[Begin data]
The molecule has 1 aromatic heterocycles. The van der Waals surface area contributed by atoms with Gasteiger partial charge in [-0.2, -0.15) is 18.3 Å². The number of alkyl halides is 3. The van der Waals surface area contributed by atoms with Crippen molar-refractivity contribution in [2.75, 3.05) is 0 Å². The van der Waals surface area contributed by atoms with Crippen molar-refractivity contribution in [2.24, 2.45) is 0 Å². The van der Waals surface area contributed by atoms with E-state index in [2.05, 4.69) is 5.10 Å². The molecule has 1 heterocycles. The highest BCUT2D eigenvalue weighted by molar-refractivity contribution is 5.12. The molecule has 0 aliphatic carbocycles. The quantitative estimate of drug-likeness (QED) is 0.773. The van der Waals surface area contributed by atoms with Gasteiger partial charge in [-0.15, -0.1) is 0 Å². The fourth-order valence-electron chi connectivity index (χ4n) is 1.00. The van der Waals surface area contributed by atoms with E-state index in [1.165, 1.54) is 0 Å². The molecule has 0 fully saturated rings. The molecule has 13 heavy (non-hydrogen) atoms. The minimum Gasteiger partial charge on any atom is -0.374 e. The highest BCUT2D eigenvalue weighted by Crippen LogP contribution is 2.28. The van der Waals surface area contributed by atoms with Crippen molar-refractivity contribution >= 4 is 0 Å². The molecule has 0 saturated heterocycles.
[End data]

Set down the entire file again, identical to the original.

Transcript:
The molecule has 1 aromatic heterocycles. The van der Waals surface area contributed by atoms with Gasteiger partial charge in [-0.2, -0.15) is 18.3 Å². The number of alkyl halides is 3. The van der Waals surface area contributed by atoms with Crippen molar-refractivity contribution in [2.75, 3.05) is 0 Å². The van der Waals surface area contributed by atoms with Crippen molar-refractivity contribution in [2.24, 2.45) is 0 Å². The van der Waals surface area contributed by atoms with E-state index in [2.05, 4.69) is 5.10 Å². The molecule has 1 heterocycles. The highest BCUT2D eigenvalue weighted by molar-refractivity contribution is 5.12. The molecule has 0 aliphatic carbocycles. The quantitative estimate of drug-likeness (QED) is 0.773. The van der Waals surface area contributed by atoms with Gasteiger partial charge in [-0.15, -0.1) is 0 Å². The fourth-order valence-electron chi connectivity index (χ4n) is 1.00. The van der Waals surface area contributed by atoms with E-state index in [1.165, 1.54) is 0 Å². The molecule has 0 fully saturated rings. The molecule has 13 heavy (non-hydrogen) atoms. The minimum Gasteiger partial charge on any atom is -0.374 e. The highest BCUT2D eigenvalue weighted by Crippen LogP contribution is 2.28. The van der Waals surface area contributed by atoms with Crippen molar-refractivity contribution >= 4 is 0 Å². The molecule has 0 saturated heterocycles.